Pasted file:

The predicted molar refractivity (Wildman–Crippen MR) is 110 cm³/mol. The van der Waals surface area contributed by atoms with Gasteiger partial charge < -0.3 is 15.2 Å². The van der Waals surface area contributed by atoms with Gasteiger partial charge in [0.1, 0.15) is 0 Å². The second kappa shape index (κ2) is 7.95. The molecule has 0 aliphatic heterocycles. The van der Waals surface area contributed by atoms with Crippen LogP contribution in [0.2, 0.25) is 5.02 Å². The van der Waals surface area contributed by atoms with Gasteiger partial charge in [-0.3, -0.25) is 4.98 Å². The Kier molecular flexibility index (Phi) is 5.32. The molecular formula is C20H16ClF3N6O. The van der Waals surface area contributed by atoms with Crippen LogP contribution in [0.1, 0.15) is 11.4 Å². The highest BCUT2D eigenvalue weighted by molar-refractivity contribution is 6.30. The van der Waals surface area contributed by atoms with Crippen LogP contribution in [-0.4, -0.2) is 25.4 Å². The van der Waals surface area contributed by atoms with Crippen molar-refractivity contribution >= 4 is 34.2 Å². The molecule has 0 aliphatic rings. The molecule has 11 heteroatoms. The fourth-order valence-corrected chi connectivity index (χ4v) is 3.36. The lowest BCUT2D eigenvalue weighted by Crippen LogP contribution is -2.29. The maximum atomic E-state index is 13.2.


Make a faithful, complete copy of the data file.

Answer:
The predicted molar refractivity (Wildman–Crippen MR) is 110 cm³/mol. The van der Waals surface area contributed by atoms with Gasteiger partial charge < -0.3 is 15.2 Å². The van der Waals surface area contributed by atoms with Gasteiger partial charge in [0.1, 0.15) is 0 Å². The second kappa shape index (κ2) is 7.95. The molecule has 0 aliphatic heterocycles. The van der Waals surface area contributed by atoms with Crippen LogP contribution in [0.2, 0.25) is 5.02 Å². The van der Waals surface area contributed by atoms with Gasteiger partial charge in [-0.3, -0.25) is 4.98 Å². The Kier molecular flexibility index (Phi) is 5.32. The molecular formula is C20H16ClF3N6O. The van der Waals surface area contributed by atoms with Crippen LogP contribution in [0.1, 0.15) is 11.4 Å². The highest BCUT2D eigenvalue weighted by molar-refractivity contribution is 6.30. The van der Waals surface area contributed by atoms with Crippen LogP contribution in [-0.4, -0.2) is 25.4 Å². The van der Waals surface area contributed by atoms with Crippen molar-refractivity contribution >= 4 is 34.2 Å². The molecule has 0 aliphatic rings. The molecule has 11 heteroatoms. The fourth-order valence-corrected chi connectivity index (χ4v) is 3.36. The lowest BCUT2D eigenvalue weighted by Crippen LogP contribution is -2.29. The maximum atomic E-state index is 13.2.